Next year in Virginia?
from Cynthia Alkon's post on ADR Prof:
The Virginia Legislature did not pass the restorative justice bill, SB 679, during this legislative session. As I reported on Indisputably in January, the bill would have given formal structure to restorative justice programs in Virginia and would have specifically allowed a judge to order an offender into a restorative justice program.
The story of why this bill was introduced, and why it failed to pass this year, is an interesting one. The Senator who proposed the legislation, Emmet Hanger, had a personal experience with crime which seems to have left him both frustrated with the traditional criminal justice system and a believer in taking a more restorative approach. Someone broke into Senator Hanger’s car and stole some items. Senator Hanger was not pleased when the traditional justice system did not require the offender to return the items (particularly a leather jacket) or clean up the car.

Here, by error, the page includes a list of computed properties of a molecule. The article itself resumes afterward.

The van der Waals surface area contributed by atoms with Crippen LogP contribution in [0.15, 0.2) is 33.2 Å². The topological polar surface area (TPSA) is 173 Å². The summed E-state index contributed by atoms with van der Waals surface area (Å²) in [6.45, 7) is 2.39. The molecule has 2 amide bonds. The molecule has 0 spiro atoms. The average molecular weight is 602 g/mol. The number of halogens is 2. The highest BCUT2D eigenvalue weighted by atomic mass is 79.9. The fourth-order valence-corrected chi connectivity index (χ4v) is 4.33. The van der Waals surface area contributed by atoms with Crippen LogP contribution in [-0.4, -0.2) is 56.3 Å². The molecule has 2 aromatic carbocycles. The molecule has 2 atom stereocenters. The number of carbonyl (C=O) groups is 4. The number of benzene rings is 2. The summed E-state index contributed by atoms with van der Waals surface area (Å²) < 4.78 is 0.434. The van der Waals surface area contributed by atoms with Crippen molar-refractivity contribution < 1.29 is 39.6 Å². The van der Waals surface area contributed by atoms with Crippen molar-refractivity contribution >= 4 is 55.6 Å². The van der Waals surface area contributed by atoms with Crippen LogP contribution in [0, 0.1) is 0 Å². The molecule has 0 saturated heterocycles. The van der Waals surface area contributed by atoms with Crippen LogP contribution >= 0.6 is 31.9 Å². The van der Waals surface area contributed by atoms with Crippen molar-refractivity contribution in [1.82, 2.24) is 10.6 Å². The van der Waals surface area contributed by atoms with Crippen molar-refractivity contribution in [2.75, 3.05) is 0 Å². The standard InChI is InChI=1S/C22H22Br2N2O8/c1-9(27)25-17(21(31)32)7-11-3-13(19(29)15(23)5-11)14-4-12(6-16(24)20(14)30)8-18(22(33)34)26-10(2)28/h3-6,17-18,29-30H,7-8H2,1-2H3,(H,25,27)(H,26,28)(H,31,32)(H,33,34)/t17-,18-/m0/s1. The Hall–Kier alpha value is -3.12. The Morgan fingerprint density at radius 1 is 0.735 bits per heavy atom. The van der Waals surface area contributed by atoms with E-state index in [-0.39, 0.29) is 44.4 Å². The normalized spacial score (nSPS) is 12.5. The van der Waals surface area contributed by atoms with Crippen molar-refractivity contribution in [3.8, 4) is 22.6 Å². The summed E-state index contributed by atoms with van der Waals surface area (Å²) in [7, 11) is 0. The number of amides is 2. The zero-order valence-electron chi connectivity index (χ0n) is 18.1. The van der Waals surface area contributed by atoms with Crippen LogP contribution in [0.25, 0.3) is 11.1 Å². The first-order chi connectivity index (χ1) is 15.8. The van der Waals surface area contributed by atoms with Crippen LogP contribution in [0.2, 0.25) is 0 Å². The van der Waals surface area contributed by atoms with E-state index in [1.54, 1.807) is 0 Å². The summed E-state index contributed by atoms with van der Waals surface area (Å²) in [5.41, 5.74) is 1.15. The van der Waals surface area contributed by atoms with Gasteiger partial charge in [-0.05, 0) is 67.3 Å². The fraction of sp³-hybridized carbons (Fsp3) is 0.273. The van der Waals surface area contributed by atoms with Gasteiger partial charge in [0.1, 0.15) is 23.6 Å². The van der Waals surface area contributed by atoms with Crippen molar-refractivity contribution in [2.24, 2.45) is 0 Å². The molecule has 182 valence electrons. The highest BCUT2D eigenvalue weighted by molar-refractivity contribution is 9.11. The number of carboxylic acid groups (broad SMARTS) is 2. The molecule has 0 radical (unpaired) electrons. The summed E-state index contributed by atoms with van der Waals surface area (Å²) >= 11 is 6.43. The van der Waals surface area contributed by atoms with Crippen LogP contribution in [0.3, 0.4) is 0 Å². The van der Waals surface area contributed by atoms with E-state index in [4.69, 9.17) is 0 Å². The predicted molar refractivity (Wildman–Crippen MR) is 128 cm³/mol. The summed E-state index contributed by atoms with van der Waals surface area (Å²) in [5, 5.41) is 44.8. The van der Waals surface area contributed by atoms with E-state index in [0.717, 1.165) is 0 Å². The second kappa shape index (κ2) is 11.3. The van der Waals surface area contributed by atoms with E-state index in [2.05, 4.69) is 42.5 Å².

In contrast, the legislators who opposed the bill focused on not
wanting to give judges the power to order restorative justice
pre-conviction. It seemed the bill would have passed had it limited the
use of restorative justice processes to the post-conviction stage.
Supporters of the bill were not prepared to make that compromise because
they felt it would run contrary both to the needs of those impacted by
crime and current research recommendations. I would also be concerned
that such a limitation written into the law could have jeopardized
existing restorative justice practices in Virginia.
Virginia has an active restorative justice community and the fact
that the bill did not pass is not expected to have a negative impact on
Read the whole post.